653. Put that way it is acceptable, but it goes back to the accounting method here. Since the Department of Finance are supposed to have control, is there any way by which they can give a provisional sanction or intervene to try to keep the thing on-going from year to year? This can be a very real irregularity in a certain type of case. One has to insist on Finance sanction to keep regularity and uniformity throughout the Service and control expenditure, although a case like this is a very real difficulty. The Accounting Officer’s explanation has been complete and the difficulty with the Board of Works is completely understood, but taking it in general is there any way in which this type of case can be met? Undoubtedly in an inflationary situation such as we have had after even a year an estimate on that basis of current costs of that year will be insufficient for the following year. Is there any way in which this matter can be handled so as to avoid the necessity of comment of this nature from the Comptroller and Auditor General? This technicality seems to be taking up our attention when we might be more concerned as to the justification for any increase in expenditure. We may become confused between technicalities and the real question of whether there was extravagance. Clearly, the explanation is acceptable in this case.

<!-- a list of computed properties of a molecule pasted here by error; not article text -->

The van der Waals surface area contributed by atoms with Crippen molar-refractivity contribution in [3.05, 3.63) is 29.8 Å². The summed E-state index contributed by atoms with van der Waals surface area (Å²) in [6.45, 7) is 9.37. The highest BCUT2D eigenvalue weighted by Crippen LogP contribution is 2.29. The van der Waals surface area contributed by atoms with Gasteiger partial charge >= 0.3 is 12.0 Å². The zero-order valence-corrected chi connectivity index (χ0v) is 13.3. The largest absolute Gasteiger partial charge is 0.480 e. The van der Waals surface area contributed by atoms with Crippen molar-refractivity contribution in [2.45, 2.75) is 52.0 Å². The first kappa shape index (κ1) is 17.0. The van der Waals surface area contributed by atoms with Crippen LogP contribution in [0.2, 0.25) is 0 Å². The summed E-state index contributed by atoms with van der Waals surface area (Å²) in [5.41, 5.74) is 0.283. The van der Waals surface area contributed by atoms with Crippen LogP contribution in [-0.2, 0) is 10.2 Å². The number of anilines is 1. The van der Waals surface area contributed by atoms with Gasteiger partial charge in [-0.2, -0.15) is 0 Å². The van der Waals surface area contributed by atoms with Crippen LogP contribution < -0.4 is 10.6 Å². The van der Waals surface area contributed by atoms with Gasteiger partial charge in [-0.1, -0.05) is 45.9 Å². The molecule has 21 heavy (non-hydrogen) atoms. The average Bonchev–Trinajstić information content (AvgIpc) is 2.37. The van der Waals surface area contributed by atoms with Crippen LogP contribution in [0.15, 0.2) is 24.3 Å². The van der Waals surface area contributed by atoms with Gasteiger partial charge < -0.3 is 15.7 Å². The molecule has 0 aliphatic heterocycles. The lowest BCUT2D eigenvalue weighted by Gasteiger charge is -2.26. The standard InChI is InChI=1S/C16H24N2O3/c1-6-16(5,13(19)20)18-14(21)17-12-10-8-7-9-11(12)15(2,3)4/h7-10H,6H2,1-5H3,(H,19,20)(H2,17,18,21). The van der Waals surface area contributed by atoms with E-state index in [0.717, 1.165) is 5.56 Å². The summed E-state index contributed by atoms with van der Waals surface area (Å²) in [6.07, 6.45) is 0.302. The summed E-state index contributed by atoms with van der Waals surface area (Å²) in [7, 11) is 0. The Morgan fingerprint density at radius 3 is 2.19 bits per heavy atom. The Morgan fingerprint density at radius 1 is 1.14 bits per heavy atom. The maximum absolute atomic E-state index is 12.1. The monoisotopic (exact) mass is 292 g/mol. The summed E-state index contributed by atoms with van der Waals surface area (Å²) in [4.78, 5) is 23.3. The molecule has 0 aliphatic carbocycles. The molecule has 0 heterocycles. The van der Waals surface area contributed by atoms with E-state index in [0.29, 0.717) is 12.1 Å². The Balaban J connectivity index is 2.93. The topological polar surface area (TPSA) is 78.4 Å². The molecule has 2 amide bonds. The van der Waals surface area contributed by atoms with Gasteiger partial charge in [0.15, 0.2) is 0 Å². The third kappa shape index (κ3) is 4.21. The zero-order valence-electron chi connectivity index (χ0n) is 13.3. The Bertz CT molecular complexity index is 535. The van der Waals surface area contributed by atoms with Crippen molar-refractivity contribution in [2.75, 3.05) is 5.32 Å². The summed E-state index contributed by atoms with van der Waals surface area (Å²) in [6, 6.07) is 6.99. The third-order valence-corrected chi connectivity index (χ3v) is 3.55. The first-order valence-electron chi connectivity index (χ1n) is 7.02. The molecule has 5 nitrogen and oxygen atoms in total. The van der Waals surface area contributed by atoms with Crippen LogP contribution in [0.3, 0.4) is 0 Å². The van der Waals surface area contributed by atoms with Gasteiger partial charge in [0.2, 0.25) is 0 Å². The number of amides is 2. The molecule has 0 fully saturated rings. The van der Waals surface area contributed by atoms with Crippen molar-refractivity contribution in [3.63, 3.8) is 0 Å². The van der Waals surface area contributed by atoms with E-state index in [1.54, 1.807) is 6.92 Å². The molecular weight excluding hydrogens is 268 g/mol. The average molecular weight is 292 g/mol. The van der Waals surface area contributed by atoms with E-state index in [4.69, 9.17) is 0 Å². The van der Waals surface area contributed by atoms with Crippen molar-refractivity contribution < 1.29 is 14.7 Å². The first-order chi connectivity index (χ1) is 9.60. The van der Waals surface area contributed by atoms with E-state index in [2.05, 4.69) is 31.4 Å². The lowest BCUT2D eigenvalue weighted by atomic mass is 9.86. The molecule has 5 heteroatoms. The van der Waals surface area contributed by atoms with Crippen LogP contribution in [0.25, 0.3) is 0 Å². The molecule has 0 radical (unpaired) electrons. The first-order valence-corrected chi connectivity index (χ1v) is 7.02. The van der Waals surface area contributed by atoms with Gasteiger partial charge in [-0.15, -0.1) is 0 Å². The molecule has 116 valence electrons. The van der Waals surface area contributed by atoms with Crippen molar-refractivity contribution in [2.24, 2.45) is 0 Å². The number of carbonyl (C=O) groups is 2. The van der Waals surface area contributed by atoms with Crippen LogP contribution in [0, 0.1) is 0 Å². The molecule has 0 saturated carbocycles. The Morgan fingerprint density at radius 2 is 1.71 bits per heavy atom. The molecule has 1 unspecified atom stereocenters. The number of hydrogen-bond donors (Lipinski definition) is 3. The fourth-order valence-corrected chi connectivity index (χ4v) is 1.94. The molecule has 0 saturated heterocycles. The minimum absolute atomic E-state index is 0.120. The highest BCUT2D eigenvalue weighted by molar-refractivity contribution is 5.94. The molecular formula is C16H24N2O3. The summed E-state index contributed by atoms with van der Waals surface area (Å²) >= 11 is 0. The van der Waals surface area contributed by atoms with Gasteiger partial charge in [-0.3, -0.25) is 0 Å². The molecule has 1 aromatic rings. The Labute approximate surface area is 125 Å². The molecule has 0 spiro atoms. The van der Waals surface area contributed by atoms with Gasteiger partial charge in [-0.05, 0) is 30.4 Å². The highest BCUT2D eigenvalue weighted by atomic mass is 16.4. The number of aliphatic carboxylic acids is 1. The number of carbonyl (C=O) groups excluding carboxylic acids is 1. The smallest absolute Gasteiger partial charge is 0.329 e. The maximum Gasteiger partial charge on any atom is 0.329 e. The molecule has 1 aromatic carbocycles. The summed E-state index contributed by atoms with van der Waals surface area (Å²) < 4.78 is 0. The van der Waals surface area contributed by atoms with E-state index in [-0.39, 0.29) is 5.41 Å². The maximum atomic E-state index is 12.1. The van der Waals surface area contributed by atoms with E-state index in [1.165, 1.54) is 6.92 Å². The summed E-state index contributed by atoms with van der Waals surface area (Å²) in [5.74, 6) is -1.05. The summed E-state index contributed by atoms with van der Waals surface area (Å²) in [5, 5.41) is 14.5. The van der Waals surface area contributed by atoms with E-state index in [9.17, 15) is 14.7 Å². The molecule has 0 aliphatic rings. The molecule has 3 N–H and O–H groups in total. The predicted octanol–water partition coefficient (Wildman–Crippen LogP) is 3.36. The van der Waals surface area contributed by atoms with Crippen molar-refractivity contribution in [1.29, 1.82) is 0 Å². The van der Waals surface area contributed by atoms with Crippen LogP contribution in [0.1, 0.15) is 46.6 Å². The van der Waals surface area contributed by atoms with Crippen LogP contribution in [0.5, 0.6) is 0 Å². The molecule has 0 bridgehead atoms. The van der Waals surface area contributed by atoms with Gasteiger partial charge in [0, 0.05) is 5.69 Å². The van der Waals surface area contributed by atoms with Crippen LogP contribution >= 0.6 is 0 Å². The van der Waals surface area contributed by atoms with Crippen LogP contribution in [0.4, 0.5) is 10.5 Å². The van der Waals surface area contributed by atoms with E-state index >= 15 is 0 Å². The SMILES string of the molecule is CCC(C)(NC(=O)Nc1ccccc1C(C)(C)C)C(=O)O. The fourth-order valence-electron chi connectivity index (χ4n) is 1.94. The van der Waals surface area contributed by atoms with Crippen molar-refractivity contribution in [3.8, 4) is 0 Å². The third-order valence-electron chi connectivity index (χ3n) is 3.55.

—I accept the validity of this point. It does seem that the control is less than it might be where work goes on over a number of years. I am not sure how we could improve the situation. It is possible that we could talk with the Department of Finance and with the Board of Works about having an annual certificate for the value of the work accomplished to date. We could then base our annual provision on this. That would improve the degree of control exercised on this issue.